Use Exemptions to Your Favor
After having a child, you’re allowed to claim them as a dependent on your taxes to receive an extra exemption. This can help reduce your AGI, or adjusted gross income. The government uses your AGI to determine how much you owe, therefore, the lower your income (after exemptions), the lower your tax bill. There are limitations to this, but most can look to save thousands of dollars. Siphon those saved dollars into a college savings account and you’ll be amazed at the difference it makes in paying for your child’s upcoming educational career.
In the Case of Adoption
Perhaps you’re adopting a child. This process is not an inexpensive one, but the IRS recognizes these costly expenses by offering the opportunity to claim these expenses on your income taxes. Last year, any adoptions completed in 2015 allowed a federal adoption tax credit of up to a $13,400 per child. The amount you receive depends on your income. If you and your spouse make less than $291,919, you’re eligible. However, there are limitations. Because this is a tax credit, it isn’t refundable. That means you must owe the federal government some type of income tax, and you won’t be paid out the extra money left over, if any. The adopted child cannot be a stepchild, and they must be under the age of 18 or unable to take care of themselves to qualify.
Child Tax Credit
This refundable credit is designed to reduce the taxes you’re liable for, and can be awarded in amounts up to $1,000 per child. The amount of the credit awarded depends on income and the number of children living in your home. If you claim singly or as the head of the household, you’re ineligible for this credit if you make above $75,000. If you’re married, filing jointly, you must make less than $110,000 to qualify. If you’re confused about what will best work in your financial favor, speak with a professional who can help you determine your filing status.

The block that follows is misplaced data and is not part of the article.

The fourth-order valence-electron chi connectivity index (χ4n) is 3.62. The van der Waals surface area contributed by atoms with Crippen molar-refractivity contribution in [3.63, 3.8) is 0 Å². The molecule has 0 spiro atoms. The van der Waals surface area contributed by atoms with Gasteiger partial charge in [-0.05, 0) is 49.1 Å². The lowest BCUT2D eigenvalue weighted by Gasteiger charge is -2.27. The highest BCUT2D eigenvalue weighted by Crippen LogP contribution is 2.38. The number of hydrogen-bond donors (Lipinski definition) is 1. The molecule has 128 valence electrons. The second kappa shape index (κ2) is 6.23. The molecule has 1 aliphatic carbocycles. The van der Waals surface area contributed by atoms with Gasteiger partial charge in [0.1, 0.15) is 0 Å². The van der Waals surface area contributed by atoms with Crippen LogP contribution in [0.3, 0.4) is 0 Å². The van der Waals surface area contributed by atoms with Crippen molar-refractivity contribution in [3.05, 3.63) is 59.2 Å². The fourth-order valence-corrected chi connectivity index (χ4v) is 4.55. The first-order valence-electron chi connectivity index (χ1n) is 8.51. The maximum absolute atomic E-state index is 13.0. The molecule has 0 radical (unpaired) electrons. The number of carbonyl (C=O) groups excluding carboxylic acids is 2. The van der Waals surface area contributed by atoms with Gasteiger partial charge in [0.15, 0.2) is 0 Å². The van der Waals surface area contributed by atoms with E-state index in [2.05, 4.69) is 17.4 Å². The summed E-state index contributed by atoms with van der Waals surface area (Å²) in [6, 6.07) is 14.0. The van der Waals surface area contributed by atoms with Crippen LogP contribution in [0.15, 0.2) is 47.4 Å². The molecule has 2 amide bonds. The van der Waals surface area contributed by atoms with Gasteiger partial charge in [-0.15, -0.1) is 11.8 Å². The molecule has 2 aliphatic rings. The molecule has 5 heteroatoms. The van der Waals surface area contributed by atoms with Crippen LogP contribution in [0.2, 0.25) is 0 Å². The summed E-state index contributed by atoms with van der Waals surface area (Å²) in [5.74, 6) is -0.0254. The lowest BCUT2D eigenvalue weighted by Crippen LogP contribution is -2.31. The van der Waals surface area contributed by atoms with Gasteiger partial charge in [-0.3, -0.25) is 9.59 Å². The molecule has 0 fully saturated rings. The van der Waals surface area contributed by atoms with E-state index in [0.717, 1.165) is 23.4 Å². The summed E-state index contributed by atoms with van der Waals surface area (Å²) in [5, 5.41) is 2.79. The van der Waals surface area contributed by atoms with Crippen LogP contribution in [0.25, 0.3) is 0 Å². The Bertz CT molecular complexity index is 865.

When it Comes to College
If your child is already in college, take advantage of the American Opportunity Credit. This credit covers certain expenses associated with the first four years of college. There are regulations about how and who qualifies for this tax credit: your child must be in pursuit of a credential or a degree, and must be enrolled as a half-time student at least for tax year. They must also have no felony drug convictions on their record. For each student, the maximum credit you can procure annually is $2,500.
You should also keep the Lifetime Learning Credit in mind. This can help cover undergraduate costs for a student that does not qualify for the American Opportunity Credit, whether that be because they have a limited course load (are enrolled in school less than half-time status) or they’ve already completed their first four years of college credit. This credit can cover expenses including tuition and enrollment fees, along with books and course materials.
Child Care Credit
If you work full time and you must enroll your child in day care, most of those expenses are deductible on your income taxes. This is a nonrefundable tax credit. In order to qualify for the Child Care Credit, you must show proof of payment to a licensed childcare provider while you’re working or in search of employment. The child must be under 13 years old, and you cannot claim this credit if you’re married, but filing separately. This credit can award more than $3,000 per child per year.
The ins and outs of the tax process become more convoluted after having a child. If you’re unsure about which credits and exemptions you qualify for, don’t be afraid to talk with a professional to discover how you can get on the right financial foot- there are probably more than you think!